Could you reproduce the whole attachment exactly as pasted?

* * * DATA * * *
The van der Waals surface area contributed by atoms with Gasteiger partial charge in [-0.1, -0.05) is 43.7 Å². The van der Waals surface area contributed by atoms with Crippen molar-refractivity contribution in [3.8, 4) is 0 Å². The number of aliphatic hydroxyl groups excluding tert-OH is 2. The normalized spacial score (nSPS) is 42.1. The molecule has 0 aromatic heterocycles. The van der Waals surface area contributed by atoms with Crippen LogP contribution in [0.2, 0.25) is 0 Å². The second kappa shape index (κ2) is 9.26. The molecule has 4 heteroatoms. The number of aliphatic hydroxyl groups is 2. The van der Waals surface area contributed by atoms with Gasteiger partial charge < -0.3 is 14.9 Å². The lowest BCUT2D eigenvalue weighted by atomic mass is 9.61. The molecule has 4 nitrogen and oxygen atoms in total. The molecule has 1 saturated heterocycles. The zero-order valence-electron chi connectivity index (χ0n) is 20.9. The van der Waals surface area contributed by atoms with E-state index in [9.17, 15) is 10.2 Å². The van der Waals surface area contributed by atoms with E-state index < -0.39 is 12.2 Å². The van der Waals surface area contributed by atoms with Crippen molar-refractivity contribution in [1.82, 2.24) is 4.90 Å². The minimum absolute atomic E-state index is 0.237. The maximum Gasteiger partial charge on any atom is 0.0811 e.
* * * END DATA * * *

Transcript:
The van der Waals surface area contributed by atoms with Gasteiger partial charge in [-0.1, -0.05) is 43.7 Å². The van der Waals surface area contributed by atoms with Crippen molar-refractivity contribution in [3.8, 4) is 0 Å². The number of aliphatic hydroxyl groups excluding tert-OH is 2. The normalized spacial score (nSPS) is 42.1. The molecule has 0 aromatic heterocycles. The van der Waals surface area contributed by atoms with Crippen LogP contribution in [0.2, 0.25) is 0 Å². The second kappa shape index (κ2) is 9.26. The molecule has 4 heteroatoms. The number of aliphatic hydroxyl groups is 2. The van der Waals surface area contributed by atoms with Gasteiger partial charge < -0.3 is 14.9 Å². The lowest BCUT2D eigenvalue weighted by atomic mass is 9.61. The molecule has 4 nitrogen and oxygen atoms in total. The molecule has 1 saturated heterocycles. The zero-order valence-electron chi connectivity index (χ0n) is 20.9. The van der Waals surface area contributed by atoms with E-state index in [9.17, 15) is 10.2 Å². The van der Waals surface area contributed by atoms with E-state index < -0.39 is 12.2 Å². The van der Waals surface area contributed by atoms with Crippen molar-refractivity contribution in [1.82, 2.24) is 4.90 Å². The minimum absolute atomic E-state index is 0.237. The maximum Gasteiger partial charge on any atom is 0.0811 e.